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Thanks Cindy!!

I have said that I love this bridging the physical space of postcards (mailed through the wonderful, old snail-post-office mail system) and the digital-virtual space of Twitter.

From the Bonnell Family in Colorado we get its beautiful flower, the Aquilegia or Columbie, and great support! Thank you, we do appreciate your message dearly.

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Last of today’s treat we have one beautiful card from far away. It comes from South Africa! It was sent by Willie Knoetze (if I spell the last name correctly!) and its message is in Spanish. Thank you so much, dear “eternal student”!! We all are eternal students indeed!   C1 C2

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Thanksgiving post for #care4sagrado postcards

Here’s the last batch of postcards we received for #care4sagrado. Again, thanks are in order! However, I decided to take a lazy attitude during the Thanksgiving weekend and I did mostly only the cooking and the reading.

Here we go, then. This is from Kevin @dogtrax (Massachusetts).

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This one was sent by Ron @Ronald_2008 in the Netherlands via the helpful hand of Alan @cogdog. Actually, we’d received his card earlier directly from Holland.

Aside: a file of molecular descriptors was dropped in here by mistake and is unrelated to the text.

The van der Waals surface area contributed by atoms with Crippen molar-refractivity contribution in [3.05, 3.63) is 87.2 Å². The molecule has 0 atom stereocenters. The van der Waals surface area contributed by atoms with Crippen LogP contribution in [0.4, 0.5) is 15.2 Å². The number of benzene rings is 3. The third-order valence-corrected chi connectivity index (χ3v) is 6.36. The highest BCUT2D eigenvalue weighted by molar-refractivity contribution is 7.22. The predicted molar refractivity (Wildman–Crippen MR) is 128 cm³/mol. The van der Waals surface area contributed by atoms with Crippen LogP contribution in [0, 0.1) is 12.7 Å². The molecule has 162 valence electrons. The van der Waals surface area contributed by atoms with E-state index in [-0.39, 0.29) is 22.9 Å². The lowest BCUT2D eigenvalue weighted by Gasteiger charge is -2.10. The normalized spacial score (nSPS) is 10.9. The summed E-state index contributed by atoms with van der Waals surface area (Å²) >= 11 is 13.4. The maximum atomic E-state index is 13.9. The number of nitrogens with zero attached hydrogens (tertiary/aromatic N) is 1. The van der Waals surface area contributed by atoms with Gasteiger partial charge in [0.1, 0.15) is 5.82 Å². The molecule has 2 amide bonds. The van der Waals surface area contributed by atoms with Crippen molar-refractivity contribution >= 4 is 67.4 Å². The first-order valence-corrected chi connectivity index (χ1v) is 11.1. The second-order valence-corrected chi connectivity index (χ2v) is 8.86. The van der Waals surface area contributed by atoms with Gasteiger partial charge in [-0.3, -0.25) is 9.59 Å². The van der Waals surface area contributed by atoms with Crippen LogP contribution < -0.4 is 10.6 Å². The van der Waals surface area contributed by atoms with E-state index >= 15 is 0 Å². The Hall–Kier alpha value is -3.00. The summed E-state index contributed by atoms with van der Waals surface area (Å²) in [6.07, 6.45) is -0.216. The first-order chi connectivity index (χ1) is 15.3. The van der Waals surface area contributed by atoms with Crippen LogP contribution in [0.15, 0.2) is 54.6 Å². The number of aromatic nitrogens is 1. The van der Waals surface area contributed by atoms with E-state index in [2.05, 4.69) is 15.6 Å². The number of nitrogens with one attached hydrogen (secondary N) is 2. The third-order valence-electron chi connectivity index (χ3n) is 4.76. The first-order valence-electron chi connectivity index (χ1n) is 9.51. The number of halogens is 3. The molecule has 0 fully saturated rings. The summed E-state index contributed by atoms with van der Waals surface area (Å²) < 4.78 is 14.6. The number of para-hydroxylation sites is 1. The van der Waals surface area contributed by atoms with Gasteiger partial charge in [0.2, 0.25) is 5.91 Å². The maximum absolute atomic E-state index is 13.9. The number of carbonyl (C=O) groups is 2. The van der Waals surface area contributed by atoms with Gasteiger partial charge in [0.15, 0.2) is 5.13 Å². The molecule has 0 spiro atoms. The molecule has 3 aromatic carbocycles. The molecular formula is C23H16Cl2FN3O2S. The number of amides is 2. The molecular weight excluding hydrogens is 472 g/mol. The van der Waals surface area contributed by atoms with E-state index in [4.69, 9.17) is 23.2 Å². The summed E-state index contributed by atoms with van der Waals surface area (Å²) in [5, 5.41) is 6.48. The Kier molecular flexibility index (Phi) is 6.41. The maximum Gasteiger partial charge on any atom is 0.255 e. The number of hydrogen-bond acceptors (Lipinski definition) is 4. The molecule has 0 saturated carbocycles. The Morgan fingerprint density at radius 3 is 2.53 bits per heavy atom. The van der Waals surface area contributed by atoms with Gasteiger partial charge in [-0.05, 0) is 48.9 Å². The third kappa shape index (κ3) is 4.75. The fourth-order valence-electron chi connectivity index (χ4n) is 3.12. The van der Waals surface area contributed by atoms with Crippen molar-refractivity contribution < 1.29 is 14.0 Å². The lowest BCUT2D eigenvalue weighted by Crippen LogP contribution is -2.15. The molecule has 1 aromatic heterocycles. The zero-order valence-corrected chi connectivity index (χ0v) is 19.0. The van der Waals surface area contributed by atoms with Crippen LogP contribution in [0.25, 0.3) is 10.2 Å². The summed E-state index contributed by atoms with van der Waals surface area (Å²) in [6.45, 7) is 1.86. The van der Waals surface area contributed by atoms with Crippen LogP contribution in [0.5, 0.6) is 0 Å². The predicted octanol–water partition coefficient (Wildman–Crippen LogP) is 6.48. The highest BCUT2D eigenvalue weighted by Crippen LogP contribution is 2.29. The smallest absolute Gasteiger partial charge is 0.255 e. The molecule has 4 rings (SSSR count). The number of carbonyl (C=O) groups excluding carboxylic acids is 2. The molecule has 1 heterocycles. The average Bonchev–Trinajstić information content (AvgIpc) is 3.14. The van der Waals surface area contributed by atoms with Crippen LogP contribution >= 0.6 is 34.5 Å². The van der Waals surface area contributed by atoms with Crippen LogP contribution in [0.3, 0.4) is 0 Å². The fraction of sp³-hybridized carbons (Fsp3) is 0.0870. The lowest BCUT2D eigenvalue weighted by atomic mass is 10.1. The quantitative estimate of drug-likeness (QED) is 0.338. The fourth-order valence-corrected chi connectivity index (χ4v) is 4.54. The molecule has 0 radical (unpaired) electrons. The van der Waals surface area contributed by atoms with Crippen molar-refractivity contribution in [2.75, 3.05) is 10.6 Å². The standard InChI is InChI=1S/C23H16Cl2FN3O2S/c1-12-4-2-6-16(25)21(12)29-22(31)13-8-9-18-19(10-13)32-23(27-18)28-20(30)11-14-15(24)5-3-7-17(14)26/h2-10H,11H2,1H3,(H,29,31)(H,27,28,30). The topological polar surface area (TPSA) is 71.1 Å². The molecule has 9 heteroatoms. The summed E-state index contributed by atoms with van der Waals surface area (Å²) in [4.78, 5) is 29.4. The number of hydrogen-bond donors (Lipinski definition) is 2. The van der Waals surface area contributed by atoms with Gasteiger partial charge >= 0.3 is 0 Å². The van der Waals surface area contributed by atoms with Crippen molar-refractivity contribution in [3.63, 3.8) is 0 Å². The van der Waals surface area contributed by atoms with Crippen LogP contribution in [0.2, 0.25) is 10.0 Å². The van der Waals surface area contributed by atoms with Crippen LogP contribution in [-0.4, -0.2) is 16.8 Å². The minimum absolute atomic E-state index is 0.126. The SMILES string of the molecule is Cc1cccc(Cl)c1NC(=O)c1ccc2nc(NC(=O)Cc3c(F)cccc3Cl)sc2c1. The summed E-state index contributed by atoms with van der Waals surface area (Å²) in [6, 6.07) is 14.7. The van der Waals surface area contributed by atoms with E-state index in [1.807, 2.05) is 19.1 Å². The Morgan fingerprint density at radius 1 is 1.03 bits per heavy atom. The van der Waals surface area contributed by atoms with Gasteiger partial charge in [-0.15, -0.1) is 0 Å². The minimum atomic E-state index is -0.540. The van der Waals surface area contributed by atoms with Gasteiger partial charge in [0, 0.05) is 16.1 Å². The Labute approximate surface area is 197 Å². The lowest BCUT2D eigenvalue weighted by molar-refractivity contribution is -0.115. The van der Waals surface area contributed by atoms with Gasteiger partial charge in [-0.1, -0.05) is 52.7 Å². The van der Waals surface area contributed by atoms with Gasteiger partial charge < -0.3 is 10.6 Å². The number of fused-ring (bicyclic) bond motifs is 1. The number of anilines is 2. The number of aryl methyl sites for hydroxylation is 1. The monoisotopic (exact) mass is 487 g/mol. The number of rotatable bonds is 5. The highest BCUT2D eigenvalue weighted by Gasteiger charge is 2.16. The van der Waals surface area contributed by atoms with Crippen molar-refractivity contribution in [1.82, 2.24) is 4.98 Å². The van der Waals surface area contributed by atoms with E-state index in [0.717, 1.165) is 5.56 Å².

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Third comes @cogdog Alan’s own!! And it gives us the dream trip of Route 66! We commented the Route in class, and practically all students knew it and could cite movies on it.

C8-fronteC8Thank you, Alan! It’s worth mentioning that Alan was the instigator of all this #care4sagrado campaign and the very first mailer.

Fourth, from Guernsey (England) we have a computer-produced card by Little Colin @gifadog, and its human owner Mariana @mdfunes!

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Thanks to both the human and the doggish identity!

Last but obviously not least is @joefromkenyon Joe Murphy’s from Kenyon College (Ohio). Thanks from the students, Joe!

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And this is it for today. Well, actually, that’s not it, since we received a lot of postcards from students of one dear professor in one college… but that’s for the next post(card).

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The Last Living Person on the Planet

It’s the title of a lovely song from Nacho Mastretta. It was originally sung by the wonderful voice of Gema Corredera, but her version is audio only on YouTube.

Here I have two versions. But before enjoying them, I want to share the fine irony of this song’s lyrics. Read this:

El último habitante del planeta
Contó el dinero y se tomó su tiempo
Pensó gastarlo todo en una noche
Para qué lo iba a guardar

Primero ver qué estrenan en el cine
Después mi restaurante favorito,
Buscó en su agenda con una sonrisa,
Para ver a quién llamar

In English:

The last living person of the planet
Counted his money and took his time
He thought to spend it all in one night
Why would he keep it

First let’s see what they premiere at the movies
Then my favorite restaurant,